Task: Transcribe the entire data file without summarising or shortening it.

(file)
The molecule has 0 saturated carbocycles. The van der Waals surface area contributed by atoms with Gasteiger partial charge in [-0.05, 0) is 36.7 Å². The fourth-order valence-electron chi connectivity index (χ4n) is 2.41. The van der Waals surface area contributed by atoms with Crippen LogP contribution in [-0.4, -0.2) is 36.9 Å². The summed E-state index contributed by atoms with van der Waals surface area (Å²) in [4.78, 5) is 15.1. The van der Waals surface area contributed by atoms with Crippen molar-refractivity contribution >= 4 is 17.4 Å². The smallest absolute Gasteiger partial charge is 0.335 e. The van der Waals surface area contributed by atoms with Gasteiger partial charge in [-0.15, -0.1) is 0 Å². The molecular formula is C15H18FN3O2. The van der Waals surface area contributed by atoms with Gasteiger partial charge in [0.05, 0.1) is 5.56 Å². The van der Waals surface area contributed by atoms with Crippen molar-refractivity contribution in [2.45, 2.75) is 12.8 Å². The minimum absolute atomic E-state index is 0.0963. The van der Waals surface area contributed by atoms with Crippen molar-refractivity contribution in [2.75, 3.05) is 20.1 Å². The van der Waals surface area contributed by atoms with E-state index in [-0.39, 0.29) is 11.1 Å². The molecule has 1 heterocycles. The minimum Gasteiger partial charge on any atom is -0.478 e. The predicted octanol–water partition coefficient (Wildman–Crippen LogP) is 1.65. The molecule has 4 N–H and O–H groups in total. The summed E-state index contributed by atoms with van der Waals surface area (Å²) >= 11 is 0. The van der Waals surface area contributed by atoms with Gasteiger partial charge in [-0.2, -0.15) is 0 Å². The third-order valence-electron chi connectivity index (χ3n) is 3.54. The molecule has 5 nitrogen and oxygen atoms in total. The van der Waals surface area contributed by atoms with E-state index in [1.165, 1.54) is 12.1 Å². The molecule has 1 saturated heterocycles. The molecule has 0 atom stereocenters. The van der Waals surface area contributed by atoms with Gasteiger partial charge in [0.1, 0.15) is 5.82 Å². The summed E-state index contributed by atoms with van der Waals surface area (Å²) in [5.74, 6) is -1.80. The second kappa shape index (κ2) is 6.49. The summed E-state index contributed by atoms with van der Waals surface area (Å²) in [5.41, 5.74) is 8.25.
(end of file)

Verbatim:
The molecule has 0 saturated carbocycles. The van der Waals surface area contributed by atoms with Gasteiger partial charge in [-0.05, 0) is 36.7 Å². The fourth-order valence-electron chi connectivity index (χ4n) is 2.41. The van der Waals surface area contributed by atoms with Crippen LogP contribution in [-0.4, -0.2) is 36.9 Å². The summed E-state index contributed by atoms with van der Waals surface area (Å²) in [4.78, 5) is 15.1. The van der Waals surface area contributed by atoms with Crippen molar-refractivity contribution >= 4 is 17.4 Å². The smallest absolute Gasteiger partial charge is 0.335 e. The van der Waals surface area contributed by atoms with Gasteiger partial charge in [-0.15, -0.1) is 0 Å². The molecular formula is C15H18FN3O2. The van der Waals surface area contributed by atoms with Gasteiger partial charge in [0.05, 0.1) is 5.56 Å². The van der Waals surface area contributed by atoms with Crippen molar-refractivity contribution in [2.45, 2.75) is 12.8 Å². The minimum absolute atomic E-state index is 0.0963. The van der Waals surface area contributed by atoms with Crippen molar-refractivity contribution in [2.75, 3.05) is 20.1 Å². The van der Waals surface area contributed by atoms with E-state index in [-0.39, 0.29) is 11.1 Å². The molecule has 1 heterocycles. The minimum Gasteiger partial charge on any atom is -0.478 e. The predicted octanol–water partition coefficient (Wildman–Crippen LogP) is 1.65. The molecule has 4 N–H and O–H groups in total. The summed E-state index contributed by atoms with van der Waals surface area (Å²) >= 11 is 0. The van der Waals surface area contributed by atoms with Gasteiger partial charge in [-0.2, -0.15) is 0 Å². The third-order valence-electron chi connectivity index (χ3n) is 3.54. The molecule has 5 nitrogen and oxygen atoms in total. The van der Waals surface area contributed by atoms with E-state index in [1.165, 1.54) is 12.1 Å². The molecule has 1 saturated heterocycles. The molecule has 0 atom stereocenters. The van der Waals surface area contributed by atoms with Gasteiger partial charge in [0.1, 0.15) is 5.82 Å². The summed E-state index contributed by atoms with van der Waals surface area (Å²) in [5.74, 6) is -1.80. The second kappa shape index (κ2) is 6.49. The summed E-state index contributed by atoms with van der Waals surface area (Å²) in [5.41, 5.74) is 8.25.